> > Book your Hotel in Las Vegas

Lodging Near Las Vegas along Route 66

Heading South and east

Heading West

West along Main Route 66

Find your room in Las Vegas

>> There are RV campgrounds in Las Vegas

The weather in Las Vegas

Route 66 in Las Vegas NM; location map

Location of Las Vegas on Route 66

Summers in Las Vegas NM are warm and winters quite cold. The area is dry and relative humidity is low.

The average summer high (Jul) is 83°F (28.3°C) and the low average is 52°F (11.1°C). In winter (Jan) the average low and high are: 22°F (-5.5°C) and 46°F (7.8°C) respectively.
Rainfall is higher during the period between May and Nov. (13 in. - 330 mm). The average rainfall is 16.5 in. per year (419 mm).

There are 272 sunny days and 62 precipitation days per year in this sunny and dry town. Snowfall is around 27 in. per year, and falls between Nov. and March.

Tornado risk

Las Vegas is located in an area with virtually no tornado risk: San Miguel county only has two (2) Tornado watches per year and mostly in the eastern fringe of the county.Tornado Risk: read more about Tornado Risk along Route 66

Map of Route 66 in Las Vegas, NM

The original Route 66 was aligned through Santa Fe in 1926 along three previous highways, the "Ozark Trail", the "Santa Fe Trail" and the "National Old Trails".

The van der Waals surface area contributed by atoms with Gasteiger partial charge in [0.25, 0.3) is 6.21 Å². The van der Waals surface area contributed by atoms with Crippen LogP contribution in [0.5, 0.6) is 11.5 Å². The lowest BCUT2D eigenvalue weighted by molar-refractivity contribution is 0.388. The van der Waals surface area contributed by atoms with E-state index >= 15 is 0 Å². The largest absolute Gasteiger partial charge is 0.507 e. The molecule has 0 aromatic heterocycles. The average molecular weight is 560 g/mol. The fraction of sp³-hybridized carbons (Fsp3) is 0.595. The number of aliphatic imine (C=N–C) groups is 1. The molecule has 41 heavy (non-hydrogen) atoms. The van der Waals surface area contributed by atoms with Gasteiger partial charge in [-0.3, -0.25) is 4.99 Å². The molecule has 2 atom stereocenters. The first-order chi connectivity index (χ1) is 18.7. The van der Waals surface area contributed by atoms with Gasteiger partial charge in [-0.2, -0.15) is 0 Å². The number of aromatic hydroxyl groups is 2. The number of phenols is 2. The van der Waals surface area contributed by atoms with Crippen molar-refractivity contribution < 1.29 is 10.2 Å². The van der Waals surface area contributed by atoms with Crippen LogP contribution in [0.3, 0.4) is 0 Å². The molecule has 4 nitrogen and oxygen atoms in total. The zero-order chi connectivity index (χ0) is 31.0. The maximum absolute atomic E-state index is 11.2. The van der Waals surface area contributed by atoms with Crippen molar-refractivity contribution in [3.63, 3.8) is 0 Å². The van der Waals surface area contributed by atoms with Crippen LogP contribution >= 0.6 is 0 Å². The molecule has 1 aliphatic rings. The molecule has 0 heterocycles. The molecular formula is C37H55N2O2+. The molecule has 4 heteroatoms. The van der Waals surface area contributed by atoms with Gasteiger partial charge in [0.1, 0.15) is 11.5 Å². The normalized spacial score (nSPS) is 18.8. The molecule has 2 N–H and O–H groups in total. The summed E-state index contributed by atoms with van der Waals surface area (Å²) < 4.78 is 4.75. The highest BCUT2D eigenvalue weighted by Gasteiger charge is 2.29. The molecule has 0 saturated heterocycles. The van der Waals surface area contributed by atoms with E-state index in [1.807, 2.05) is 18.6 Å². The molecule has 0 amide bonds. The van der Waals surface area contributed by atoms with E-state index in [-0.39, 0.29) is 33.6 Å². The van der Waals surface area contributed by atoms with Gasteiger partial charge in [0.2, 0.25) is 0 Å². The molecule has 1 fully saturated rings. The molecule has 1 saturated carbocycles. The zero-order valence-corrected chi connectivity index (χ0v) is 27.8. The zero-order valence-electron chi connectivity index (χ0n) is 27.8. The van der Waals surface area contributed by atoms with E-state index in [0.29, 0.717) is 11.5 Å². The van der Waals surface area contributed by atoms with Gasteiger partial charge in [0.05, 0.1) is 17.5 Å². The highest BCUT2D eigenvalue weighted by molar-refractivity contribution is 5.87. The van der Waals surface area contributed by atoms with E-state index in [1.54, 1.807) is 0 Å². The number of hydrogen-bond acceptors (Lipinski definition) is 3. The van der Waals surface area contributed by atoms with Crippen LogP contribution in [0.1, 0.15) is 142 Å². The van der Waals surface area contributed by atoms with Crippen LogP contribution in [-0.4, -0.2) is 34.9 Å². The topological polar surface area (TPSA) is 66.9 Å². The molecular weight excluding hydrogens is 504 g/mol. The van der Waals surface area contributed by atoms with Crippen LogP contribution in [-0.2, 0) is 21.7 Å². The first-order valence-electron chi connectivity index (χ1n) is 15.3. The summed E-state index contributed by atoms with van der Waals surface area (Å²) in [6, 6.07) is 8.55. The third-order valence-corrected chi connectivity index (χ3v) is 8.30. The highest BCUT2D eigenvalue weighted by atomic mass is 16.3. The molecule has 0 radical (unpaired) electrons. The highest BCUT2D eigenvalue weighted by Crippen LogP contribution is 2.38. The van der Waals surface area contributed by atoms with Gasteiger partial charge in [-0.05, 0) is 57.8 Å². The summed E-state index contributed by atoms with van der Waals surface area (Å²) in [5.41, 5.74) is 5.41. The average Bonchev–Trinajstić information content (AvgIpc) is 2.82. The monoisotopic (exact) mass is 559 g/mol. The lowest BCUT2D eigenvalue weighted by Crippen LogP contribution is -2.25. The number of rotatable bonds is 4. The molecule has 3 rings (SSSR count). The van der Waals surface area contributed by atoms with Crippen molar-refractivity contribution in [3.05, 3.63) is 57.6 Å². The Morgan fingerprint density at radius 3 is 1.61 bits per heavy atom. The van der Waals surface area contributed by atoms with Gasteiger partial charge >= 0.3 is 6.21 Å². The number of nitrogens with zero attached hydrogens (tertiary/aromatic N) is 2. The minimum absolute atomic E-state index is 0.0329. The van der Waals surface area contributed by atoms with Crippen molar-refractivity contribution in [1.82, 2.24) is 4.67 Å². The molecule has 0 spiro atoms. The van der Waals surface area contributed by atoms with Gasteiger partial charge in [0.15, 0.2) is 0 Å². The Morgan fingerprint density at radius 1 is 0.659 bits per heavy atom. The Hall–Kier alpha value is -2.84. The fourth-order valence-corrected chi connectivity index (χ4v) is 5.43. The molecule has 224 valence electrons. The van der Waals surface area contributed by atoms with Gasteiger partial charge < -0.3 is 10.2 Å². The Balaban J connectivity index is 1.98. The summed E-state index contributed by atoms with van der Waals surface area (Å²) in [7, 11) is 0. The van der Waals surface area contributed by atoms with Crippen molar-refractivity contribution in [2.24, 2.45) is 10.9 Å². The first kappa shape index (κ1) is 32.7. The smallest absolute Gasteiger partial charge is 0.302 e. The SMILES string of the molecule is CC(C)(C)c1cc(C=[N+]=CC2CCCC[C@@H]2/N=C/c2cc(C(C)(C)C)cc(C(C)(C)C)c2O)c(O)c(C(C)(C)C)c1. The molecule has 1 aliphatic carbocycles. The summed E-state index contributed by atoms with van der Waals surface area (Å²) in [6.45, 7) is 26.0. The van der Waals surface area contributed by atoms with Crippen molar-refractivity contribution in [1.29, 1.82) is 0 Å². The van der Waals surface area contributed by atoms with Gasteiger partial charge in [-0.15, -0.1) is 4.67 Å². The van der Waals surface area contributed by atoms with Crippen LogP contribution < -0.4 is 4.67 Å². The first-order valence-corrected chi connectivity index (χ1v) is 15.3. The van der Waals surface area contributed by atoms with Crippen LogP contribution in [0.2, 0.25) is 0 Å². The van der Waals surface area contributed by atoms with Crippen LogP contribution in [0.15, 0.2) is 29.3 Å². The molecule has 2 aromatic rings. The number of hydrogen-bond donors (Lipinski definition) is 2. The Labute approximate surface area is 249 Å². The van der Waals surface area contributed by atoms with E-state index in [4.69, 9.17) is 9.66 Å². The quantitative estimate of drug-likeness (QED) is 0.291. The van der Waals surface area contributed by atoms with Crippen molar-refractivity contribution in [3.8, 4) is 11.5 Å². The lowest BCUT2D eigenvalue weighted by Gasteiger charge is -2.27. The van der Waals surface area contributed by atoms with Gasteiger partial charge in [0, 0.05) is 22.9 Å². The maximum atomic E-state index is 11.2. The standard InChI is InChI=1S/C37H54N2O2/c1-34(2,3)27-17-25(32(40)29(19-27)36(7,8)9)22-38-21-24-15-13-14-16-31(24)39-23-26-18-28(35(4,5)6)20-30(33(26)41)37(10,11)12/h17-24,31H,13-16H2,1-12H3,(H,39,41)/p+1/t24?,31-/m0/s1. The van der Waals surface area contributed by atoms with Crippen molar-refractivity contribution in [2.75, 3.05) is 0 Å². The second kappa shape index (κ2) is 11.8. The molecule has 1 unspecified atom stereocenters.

Old road map from 1925

1925 Road map, Central NM
Click on image to enlarge.

The thumbnail map above from 1925 (click on it to see the full sized map) shows the roads that existed one year before Route 66 was created.
Notice "Las Vegas" on the center-right side of the map.

Those marked "22" (National Old Trails Rd., coming from Los Angeles) and "32" (New Santa Fe Rd.) with white letters in a black box, went from Gallup to Albuquerque and through Santa Fe.

The only paved sections (full black line) were between Albuquerque and Bernalillo, and Albuquerque and Tijeras. The highway from Bernalillo to Santa Fe, and beyond Isleta was "improved" (dashed line), the rest were either graded or dirt roads.

The Santa Fe Loop (1926 - 1937)

This was the first alignment of Route 66, from Santa Rosa to Albuquerque via Pecos to Santa Fe.

We describe this segment in our Santa Fe Loop page, a dedicated webpage, with the full alignment, from Santa Rosa, through Dillia, Pecos, Santa Fe, Santo Domingo, and Bernalillo all the way to Albuquerque.
This original highway also continued beyond Albuquerque to Isleta, Peralta and Mesita.

Las Vegas appears in this map (right side)

Route 66 1927 alignment from Santa Rosa to Santa Fe, NM
Detail of a 1927 Map of Route 66 in NM. Notice NM 6 and the Santa Fe Loop. Source

1937 Realignment of Route 66

A political dispute between New Mexico Governor A. T. Hannett and local politicians led to the realignment of Route 66 in 1937.

Hannett blamed the local party bosses when he lost his 1927 bid to re-election. He decided to punish them, and their backers (the business men in Santa Fe) so he quickly had state highway #6 built, in 1927, to link Moriarty with Albuquerque. This highway bypassed the capital city, and was 90 miles shorter for those driving from the east to Albuquerque.